Meeting demand, reducing emissions and easing urban traffic key priorities for Moroccan transport sector


As Morocco’s main urban centres become increasingly congested in the face of population growth, economic development and migration from rural areas, the need for improved urban transport systems has become more acute. Authorities have reacted by ramping up investment policy interventions in recent years. Notable projects include new or extended tram systems in Casablanca and Rabat, the rollout of improved bus services in Casablanca and the introduction of the continent’s first bike-share scheme in Marrakech.

GRAND CASABLANCA: Among the directives that will underpin the development of urban transport in the country’s commercial capital is Casablanca’s 2015-20 Strategic Development Plan (SDP). The comprehensive scheme aims to elevate Casablanca to a well-connected financial centre that is also a top destination for travel and living. Four pillars drive the strategy: quality of life; connectivity and mobility; economic, educational and administrative excellence; and leisure and entertainment. From a total budget of Dh33.6bn (€3.1bn), Dh27bn (€2.5bn) has been allocated to mobility and infrastructure. In addition to the tram and bus network projects, the plan envisages 15 park-and-ride facilities, the realignment of key road junctions and a video surveillance centre to regulate the city’s traffic.

TRAM NETWORK: Casablanca’s first tramline, T1, was inaugurated by King Mohammed VI in December 2012, following three years of construction. A further investment of Dh4.15bn (€384.3m) was made to the city’s tram system in 2017, including the extension of T1, the continued construction of T2, and preparatory works for two additional lines, T3 and T4.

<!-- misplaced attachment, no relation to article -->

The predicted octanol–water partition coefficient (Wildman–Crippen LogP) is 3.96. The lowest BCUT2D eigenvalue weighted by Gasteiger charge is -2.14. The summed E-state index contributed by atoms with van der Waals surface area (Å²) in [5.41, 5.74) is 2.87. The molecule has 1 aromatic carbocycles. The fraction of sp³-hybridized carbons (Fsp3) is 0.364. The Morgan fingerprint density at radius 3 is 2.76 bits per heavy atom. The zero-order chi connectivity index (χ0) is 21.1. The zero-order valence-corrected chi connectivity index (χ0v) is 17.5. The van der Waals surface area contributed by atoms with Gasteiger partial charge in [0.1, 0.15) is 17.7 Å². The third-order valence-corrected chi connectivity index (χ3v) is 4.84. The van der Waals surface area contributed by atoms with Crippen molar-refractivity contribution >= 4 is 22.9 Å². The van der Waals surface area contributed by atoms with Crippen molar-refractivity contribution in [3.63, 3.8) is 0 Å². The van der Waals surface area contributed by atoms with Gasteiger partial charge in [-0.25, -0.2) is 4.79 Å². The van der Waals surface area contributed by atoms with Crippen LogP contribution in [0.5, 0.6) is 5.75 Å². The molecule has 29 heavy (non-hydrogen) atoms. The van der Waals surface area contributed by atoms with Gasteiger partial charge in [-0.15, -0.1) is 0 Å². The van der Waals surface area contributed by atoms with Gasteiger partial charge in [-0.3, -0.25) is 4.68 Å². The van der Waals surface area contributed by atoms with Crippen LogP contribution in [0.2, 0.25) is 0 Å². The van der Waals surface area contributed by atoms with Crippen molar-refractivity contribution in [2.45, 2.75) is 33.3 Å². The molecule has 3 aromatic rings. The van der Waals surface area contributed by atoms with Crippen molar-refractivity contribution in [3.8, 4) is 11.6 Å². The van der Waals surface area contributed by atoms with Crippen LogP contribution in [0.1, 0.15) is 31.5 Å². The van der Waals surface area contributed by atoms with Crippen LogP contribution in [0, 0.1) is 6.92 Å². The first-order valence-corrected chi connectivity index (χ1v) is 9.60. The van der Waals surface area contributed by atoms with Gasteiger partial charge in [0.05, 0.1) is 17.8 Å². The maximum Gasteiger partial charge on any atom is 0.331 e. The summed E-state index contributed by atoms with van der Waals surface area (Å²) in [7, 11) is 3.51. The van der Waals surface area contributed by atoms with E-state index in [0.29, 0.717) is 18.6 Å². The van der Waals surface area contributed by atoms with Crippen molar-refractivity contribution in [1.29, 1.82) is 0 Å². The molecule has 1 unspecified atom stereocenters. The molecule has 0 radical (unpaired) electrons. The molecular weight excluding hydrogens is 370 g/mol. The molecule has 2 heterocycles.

Construction of T2 started in January 2016, with platforms installed along 15 km of the line’s 17-km route, and rails laid along 7 km by the end of the year. The installation of electricity substations is already well under way, and the first carriages were delivered in August 2017, with additional planned shipments set to follow every two months until the end of 2018.

Engie Ineo of France and Engie Cofely Maroc were awarded contracts for a combined $52m in December 2016 to provide equipment for the extended T1 and T2 lines. This includes the installation of signalling equipment on both lines, CCTV, intercoms and public address systems, as well as access control and fire-detection systems. The target date for T2 to become fully operational was set for October 2018.

According to a report by Global Mass Transit, the four-line tram network will eventually cover a total of 105 km. The T3 line will span 14 km from Lahraouyine to Gare Casa Port, while the T4 line will run 14 km to connect Mohammed VI Avenue to Sidi Maârouf. The main work on the third and fourth lines is expected to be completed in 2021 and 2022, respectively.